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Politicians query the appointment of elected PRs

Sydney, Australia


The legality of the four ministers, appointed by the King after the 2005 election, remaining in office, has been raised by the People’s Representatives again. Langafonua Tu’uloa Party have added to the discussion, but it seems that both have missed the point. Maybe this would help.

The issues in relation to this saga are:

(i) The King’s decision to appoint two Ministers from the elected Nobles and two from the elected People’s Representatives.

(ii) The reason for the appointment.

(iii) The Prime Minister.

(iv)The proclamation of the conditions of the appointment by the PM.

(i). The issue here is whether the appointment of these Ministers by the King was legal. The answer is YES.

(ii). There was no doubt the Tupou IV had already entertained a political reform agenda for Tonga. It was also obvious that he favoured a gradual transition from Constitutional Monarch to a more representative form of government. What we are not sure about is the scope of the reform he had foreseen for Tonga. But if the appointment of the 4 Ministers and the Prime Minister is a guide to his will, then the People’s Representatives and the Demos in their shortcoming (blind quest for power) have sabotaged the more meaningful political reform path for Tonga.

(iii). The PM is the chair of Cabinet and holds authority over the ministers and the operation of government. Does his authority extend to the appointment of ministers? The answer is NO.

Does any proclamation by PM represent consent by the Cabinet? Yes.

The fact that neither the Secretary to the Privy Council nor the Palace Office made the proclamation would at best entail that the proclamation was to maintain His Majesty’s leading leadership role and to generate general public confidence in the current political system.

(iv). The PM’s delivery, considering the public sentiment at the time and the Demos campaign on OBN, the announcement as made by the PM provide an extra weight in terms of public trust and confidence. But it adds nothing to the legal status of the proclamation or the binding of the legality of appointment to the conditions stated in the proclamation. The appointment remains legal, based on the constitutional authority of the King. The announcement by the PM remains as a public information exercise.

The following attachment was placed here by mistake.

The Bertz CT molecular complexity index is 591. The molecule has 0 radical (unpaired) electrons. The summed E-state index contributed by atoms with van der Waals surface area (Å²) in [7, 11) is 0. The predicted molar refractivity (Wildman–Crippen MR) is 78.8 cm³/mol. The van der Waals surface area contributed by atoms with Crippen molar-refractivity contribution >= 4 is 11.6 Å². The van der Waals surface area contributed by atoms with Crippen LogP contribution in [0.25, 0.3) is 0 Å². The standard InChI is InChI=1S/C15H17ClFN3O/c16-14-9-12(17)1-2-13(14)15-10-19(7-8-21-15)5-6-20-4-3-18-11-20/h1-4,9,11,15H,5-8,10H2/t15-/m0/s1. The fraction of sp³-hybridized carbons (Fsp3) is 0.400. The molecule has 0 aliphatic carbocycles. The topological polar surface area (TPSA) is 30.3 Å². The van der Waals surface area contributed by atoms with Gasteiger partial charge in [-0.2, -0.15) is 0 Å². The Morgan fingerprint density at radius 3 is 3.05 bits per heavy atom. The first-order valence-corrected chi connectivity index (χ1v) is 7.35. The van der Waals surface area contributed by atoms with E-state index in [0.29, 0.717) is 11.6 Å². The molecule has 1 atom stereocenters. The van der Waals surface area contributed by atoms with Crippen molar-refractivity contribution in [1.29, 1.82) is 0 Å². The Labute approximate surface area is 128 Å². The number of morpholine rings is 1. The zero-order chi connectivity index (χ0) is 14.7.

The relation between the appointment and the proclamation by the PM of the conditions of these appointments are two separate legal issues. The appointment hinges on the constitutional authority of the King. The conditions of the appointment hinge on the amendments to the Constitution in accord with the King’s decision. When the amendments to the Constitution or when Parliament fail to legislate the conditions, then the only thing that remains in regards to the legality of the appointment is the King’s constitutional authority, nothing else. The point is, when Parliament failed to legislate, the conditions or terms of reference cannot be attached to the appointment. But failure to legislate the conditions cannot nullify the appointments. The appointment can stand on its own merit.

Thus, the legality of the appointment reverts back to the normal and constitutional status quo of appointing of Ministers by the King (Constitution Clause 51). Unless, Tupou V in accordance with his constitutional authority decided to retire them to satisfy the proclamation, the chance of doing it otherwise is wishful thinking.

It seems that the Demo Representatives are lobbying the Nobles to get at the Prime Minister. I will not be surprised if a No Confidence motion is already in their agenda when Parliament opens. But I hope that the Nobles’ Representatives would not take part in this malicious and pointless exercise and instead have the will to move for a complete overhaul of the Political Reform agenda for the future of a proud nation and people.

‘Ofa atu

‘Inoke Fotu Hu’akau

inoke [at] 2000fm [dot] com